People are strange, when you’re a clerk

This is one of a series of articles I wrote for Jordan’s Family Law and is reproduced here with their kind permission. (The original can be found here)

In the whimsical meanderings of my previous posts I talk a lot about clerks but very little about barristers. I’m not sure when I started to realise there were very different breeds of barristers but so much of my knowledge came through some sort of weird osmosis. Time to put on my best David Attenborough voice and take you through the many varieties of barristers that lurk in chambers.

There are three main types: criminal, family and civil.

Criminal barristers are the rock and roll stars of the Bar. They have swagger and charm aplenty. They are like that friend that turns up two hours late for a party, unshaven and dishevelled but still manages to look cooler than anyone else there. All the girls at the party lust after him and all the guys want to be him. That is your normal criminal barrister. Well, it is if they defend. If they prosecute they are a bit more like the cool friend’s wingman, who only gets dragged along to parties by the cool guy to make him look even better.

As a junior clerk if you find yourself in the pub on a Wednesday night at closing time with a bunch of your guvnors 1 it’s usually the criminal guys and girls who are at the centre of things. They are the party people, when not in court you will find them at The Pub, the capital letters are intended. Every town has The Pub where the barristers and clerks all hang out.

After one legendary Chambers party I found myself in a private member’s club with a very senior criminal barrister until the very small hours of the morning – the licensing laws did not seem to matter. He passed away a few years ago but I will never forget sitting sipping very expensive cognac whilst puffing on a cigar which cost more than I earned in a month.

Family barristers are split into very different sub-sets: children and money. Children lawyers, also known as care bears, deal mainly with cases involving children. They are the social workers of the Bar. Client friendly and more focussed on fair outcomes than crushing your opponent into the floor with devastating advocacy, care bears have to be handled, well, with care. They may come across as fluffy and lovely but to do what they do they have to have a hard edge. They see some of the worst behaviour from ‘loving’ parents that would make your toes curl. Cross them at your peril.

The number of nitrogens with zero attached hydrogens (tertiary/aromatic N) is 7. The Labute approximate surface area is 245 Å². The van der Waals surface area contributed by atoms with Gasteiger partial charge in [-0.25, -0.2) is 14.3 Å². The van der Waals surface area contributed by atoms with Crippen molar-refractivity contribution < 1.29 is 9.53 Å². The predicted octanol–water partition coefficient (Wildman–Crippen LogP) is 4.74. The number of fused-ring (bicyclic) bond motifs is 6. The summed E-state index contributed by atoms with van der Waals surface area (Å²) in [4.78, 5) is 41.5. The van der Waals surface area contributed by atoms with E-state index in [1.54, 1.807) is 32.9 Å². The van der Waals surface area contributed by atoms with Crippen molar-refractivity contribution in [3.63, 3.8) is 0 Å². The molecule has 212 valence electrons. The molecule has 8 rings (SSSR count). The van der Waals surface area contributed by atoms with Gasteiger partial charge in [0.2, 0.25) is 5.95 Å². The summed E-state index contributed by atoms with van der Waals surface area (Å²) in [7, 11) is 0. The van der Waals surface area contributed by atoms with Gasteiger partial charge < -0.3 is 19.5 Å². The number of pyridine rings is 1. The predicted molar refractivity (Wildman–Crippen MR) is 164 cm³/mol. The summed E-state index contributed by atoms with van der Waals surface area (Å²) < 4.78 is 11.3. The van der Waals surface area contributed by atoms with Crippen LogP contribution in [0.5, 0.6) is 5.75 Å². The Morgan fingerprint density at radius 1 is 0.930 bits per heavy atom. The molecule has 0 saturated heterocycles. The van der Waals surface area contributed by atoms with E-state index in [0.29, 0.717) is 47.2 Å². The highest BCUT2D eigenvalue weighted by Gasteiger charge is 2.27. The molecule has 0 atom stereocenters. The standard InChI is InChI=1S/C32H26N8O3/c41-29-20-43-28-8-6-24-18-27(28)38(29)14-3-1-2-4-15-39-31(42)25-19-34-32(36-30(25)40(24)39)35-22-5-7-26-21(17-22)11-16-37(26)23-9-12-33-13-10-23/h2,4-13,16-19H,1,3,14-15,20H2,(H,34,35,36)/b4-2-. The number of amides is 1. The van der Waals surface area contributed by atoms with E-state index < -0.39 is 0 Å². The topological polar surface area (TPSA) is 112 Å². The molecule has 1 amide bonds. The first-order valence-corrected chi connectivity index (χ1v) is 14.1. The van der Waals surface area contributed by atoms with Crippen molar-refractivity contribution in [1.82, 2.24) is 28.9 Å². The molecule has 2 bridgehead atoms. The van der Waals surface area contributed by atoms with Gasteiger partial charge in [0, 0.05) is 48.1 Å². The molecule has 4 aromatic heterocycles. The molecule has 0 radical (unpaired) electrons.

The money barristers are the glory boys of the family world. Sharp suited, cut-throat and merciless. They don’t have the same swagger as the criminal barristers but because they earn much more than the criminal lot they don’t really care.

Civil covers a really broad spread and my experience really only lets me comment on three types: personal injury, commercial and chancery. Personal injury or PI is a broad field in itself, everything from the pile-it-high whiplash merchants, to the clinical negligence/industrial diseases aficionados. In general PI lawyers spend far more time in chambers tapping away at a keyboard or dictating into a voice recorder, churning out endless opinions and pleadings. As a junior clerk I always found PI lawyers to be a wonderful distraction. They would be looking for a reason to put off churning out yet another cut and paste advice on quantum and would relish a chat with an inquisitive junior clerk. I once asked a PI lawyer what the difference between TWOC and a tort was, 30 minutes of skiving off whilst being educated. It turns out a tort is a type of dessert.

Commercial barristers are basically Gordon Gekko. Flash, brash and loaded. The legal stuff they do is nowhere near as much fun as crime but they know how to let their hair down. It’s just not down The Pub, it’s a quick flight to France for Beaujolais nouveau, the day before scooting back for a mareva injunction before the red judge.

For every ying there must be a yang. To counter the sheer force of personality of a commercial barrister you have to have a chancery barrister. They stroll into chambers at about 11 am clad in tweed and acquire a pot of tea. The Times cryptic crossword is obliterated in minutes before it’s time to consider some ecclesiastical chattels point of law dating back to Oliver Cromwell’s brief stint as Lord Protector.

Test Match Special will invariably be providing the background noise to the soft slurp of tea and the shuffling of glasses from bridge of nose to forehead and back. When lunch is called at one it’s time to down tools and wander off for a half bottle of red and a light lunch before returning ready for action at three. After several weeks of such gargantuan efforts, eventually an opinion will emerge which nobody will ever really understand but for which the clerks will charge a sizeable sum.

These vastly differing characters with their individual quirks and styles made life as a wide eyed junior clerk truly entertaining. After 25 years my admiration and adoration has not diminished and my life would be far less interesting if I wasn’t surrounded by barristers.


1 Clerks tend to refer to their barristers as guvnors when discussing them with other clerks, eg you’ll never guess what I had to nip and get for one of my guvnors today.

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About notabarrister

Barrister's clerk of many years. Keen watcher of all things post LSA. Can't play golf very well. Likes beer and pies. Follow me on Twitter if you fancy @notabarrister
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One Response to People are strange, when you’re a clerk

  1. Just love your posts and keen observation, and it goes without saying, your sense of humour… In fact I doubt if you would have lasted this long without a GSH, in the barrister world at least…

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